Work on the Fiero will continue tonight, so I may post again before I go to bed. The next step is to get the center console back in the car, the heater controls hooked up, and the connections for the Dell Venue 8 Pro made up. It is almost 50 deg today in Columbus, Ohio and spring is just around the corner. My goal for this winter is to get the instruments hooked up and all of the interior completed. This will allow me to focus on getting the other two battery modules installed and the belly pan back on the car, when spring finally gets here and the car can be parked back outside.

Thanks for viewing,


Sunday, February 1, 2015


Last week I put the center console back in the Fiero but when trying to make up the connections to the panel meters, found that a couple of the connectors were wired wrong. I had the 12 volt power wires going to the panel meter shunt wires. There were two wires connected, that I just could not remember where they came from, so today, measured them with a volt meter and found they increased in millivolts as the interior lights were turned on, then increased more when the headlights were turned on, so reasoned that those were actually the 12 volt shunt wires. 

The 12 volt panel meter is not lighting up, so I removed it and checked it across a 12 volt battery. It came on just fine, so went inside the car to run voltage checks on the power feed wires. When the power was originally connected, 12 volt wires branched off, to go to each of the panel meters. The pack voltage meter is working just fine but I do not have 12 volts coming out of the low voltage meter dc-dc converter, so deduct that it went bad. I will need to order another one from Light Object so hopefully this will solve the problem and the instrument panel can be closed back up.


The pack voltage and shunt wires were connected and when the motor was revved up, I got a current reading. The meter is a 100 amp scale with a 100 amp/75 mv shunt, so  with the 1000 amp/75 mv shunt, I just need to multiply the reading by 10. I searched for a 200 volt 1000 amp duel panel meter but could not find one anywhere, so figured this arrangement would give me an indication of the amps being pulled. I am a little worried because when I switched power to the controller, there was a loud pop in the rear of the car. The motor spun normally and when I went back to investigate, nothing could be found. The Synkromotive Controller is supposed to have built in pre-charge but maybe I still need to wait a little longer before switching the switch all the way to the start position.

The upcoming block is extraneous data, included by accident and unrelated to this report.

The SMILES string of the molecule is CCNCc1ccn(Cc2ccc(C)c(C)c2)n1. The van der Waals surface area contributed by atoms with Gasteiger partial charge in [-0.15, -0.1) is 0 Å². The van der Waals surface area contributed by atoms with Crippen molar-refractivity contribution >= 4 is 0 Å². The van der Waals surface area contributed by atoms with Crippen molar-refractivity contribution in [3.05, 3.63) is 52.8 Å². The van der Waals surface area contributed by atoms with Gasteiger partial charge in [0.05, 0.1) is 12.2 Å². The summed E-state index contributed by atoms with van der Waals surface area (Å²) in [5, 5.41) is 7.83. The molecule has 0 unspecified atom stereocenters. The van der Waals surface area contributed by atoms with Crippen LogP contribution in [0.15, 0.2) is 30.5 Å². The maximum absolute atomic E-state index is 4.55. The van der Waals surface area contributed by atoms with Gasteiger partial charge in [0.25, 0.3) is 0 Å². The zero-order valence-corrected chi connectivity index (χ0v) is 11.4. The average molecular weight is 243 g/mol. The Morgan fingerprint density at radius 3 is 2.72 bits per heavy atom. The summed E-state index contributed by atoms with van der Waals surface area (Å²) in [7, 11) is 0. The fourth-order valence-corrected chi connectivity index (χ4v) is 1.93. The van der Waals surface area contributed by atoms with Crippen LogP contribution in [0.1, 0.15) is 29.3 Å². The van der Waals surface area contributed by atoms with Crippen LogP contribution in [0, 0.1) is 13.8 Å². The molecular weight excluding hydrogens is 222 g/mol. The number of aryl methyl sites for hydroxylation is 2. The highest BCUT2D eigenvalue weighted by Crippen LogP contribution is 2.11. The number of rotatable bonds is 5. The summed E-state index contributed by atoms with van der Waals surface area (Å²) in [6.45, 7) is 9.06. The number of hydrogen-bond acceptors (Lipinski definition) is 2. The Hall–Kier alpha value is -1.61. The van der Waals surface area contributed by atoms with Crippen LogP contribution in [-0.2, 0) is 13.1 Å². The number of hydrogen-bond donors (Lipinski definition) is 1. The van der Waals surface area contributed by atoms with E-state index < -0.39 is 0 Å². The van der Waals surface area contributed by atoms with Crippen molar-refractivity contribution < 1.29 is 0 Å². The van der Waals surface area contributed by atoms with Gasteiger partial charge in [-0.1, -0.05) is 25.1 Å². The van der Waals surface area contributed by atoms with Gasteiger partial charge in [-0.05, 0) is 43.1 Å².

A TCCH charger was purchased on EBAY, as the Pic Chip for the Zivan NG3 charger, would not turn the charger on. I was a little disappointed when when the TCCH charger arrived as it is a good 10 pounds heaver and shutting off at 137 volts, is only rated at 20 amps. The NG3 is rated at 18 amps at 137 volts so I am not gaining that much going to the much heavier charger. I also ordered an AC contactor and will use it as a fail safe, to shut the charger off at 137 volts.


To warm the interior of the Fiero, a spot light was put inside overnight, so it would be warm when I started working on the wiring, It worked really well and I was perfectly comfortable working on the wiring, even though the garage was in the 40s.


Awhile back I hooked up a TV to keep me company while bottom balancing the modules, so spent the day working on wiring and watching Superbowl coverage. I didn't end up watching much of the actual game but did get to see the final Sea Hawk drive end with the interception on the goal line.


Spring is just around the corner and if I can get the meters working, the interior back together and the battery charger back in the car, will be able to start driving it in a month or so. I want to get a belly pan back on the car before it is driven in rain or snow but will take it over to a mechanic with a lift in Kirkersville and have him help me put it back on the car. The previous owner claimed that it dropped the amp draw significantly, then the car is driven on the interstate.

Until next post,